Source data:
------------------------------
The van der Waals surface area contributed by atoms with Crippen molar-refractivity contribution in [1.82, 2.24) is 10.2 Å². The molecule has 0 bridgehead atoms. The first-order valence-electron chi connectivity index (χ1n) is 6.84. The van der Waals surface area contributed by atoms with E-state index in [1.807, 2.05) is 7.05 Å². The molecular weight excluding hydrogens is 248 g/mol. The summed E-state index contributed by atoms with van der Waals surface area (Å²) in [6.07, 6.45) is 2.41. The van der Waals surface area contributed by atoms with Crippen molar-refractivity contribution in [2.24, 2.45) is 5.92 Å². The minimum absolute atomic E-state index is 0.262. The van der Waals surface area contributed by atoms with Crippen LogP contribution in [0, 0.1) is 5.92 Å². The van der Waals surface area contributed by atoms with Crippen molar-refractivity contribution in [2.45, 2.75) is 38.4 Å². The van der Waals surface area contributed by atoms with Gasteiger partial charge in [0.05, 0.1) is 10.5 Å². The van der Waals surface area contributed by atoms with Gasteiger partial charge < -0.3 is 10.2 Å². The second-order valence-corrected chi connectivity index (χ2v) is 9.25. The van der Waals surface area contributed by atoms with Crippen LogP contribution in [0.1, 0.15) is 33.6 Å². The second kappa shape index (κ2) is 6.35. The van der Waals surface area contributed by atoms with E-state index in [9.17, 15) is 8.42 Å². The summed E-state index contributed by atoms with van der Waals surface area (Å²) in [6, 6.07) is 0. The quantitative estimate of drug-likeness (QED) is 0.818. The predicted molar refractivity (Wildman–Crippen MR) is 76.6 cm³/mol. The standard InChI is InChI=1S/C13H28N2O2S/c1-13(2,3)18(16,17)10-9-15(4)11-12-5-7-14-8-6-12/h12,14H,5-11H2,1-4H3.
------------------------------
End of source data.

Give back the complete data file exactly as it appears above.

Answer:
The van der Waals surface area contributed by atoms with Crippen molar-refractivity contribution in [1.82, 2.24) is 10.2 Å². The molecule has 0 bridgehead atoms. The first-order valence-electron chi connectivity index (χ1n) is 6.84. The van der Waals surface area contributed by atoms with E-state index in [1.807, 2.05) is 7.05 Å². The molecular weight excluding hydrogens is 248 g/mol. The summed E-state index contributed by atoms with van der Waals surface area (Å²) in [6.07, 6.45) is 2.41. The van der Waals surface area contributed by atoms with Crippen molar-refractivity contribution in [2.24, 2.45) is 5.92 Å². The minimum absolute atomic E-state index is 0.262. The van der Waals surface area contributed by atoms with Crippen LogP contribution in [0, 0.1) is 5.92 Å². The van der Waals surface area contributed by atoms with Crippen molar-refractivity contribution in [2.45, 2.75) is 38.4 Å². The van der Waals surface area contributed by atoms with Gasteiger partial charge in [0.05, 0.1) is 10.5 Å². The van der Waals surface area contributed by atoms with Gasteiger partial charge < -0.3 is 10.2 Å². The second-order valence-corrected chi connectivity index (χ2v) is 9.25. The van der Waals surface area contributed by atoms with Crippen LogP contribution in [0.1, 0.15) is 33.6 Å². The second kappa shape index (κ2) is 6.35. The van der Waals surface area contributed by atoms with E-state index in [9.17, 15) is 8.42 Å². The summed E-state index contributed by atoms with van der Waals surface area (Å²) in [6, 6.07) is 0. The quantitative estimate of drug-likeness (QED) is 0.818. The predicted molar refractivity (Wildman–Crippen MR) is 76.6 cm³/mol. The standard InChI is InChI=1S/C13H28N2O2S/c1-13(2,3)18(16,17)10-9-15(4)11-12-5-7-14-8-6-12/h12,14H,5-11H2,1-4H3.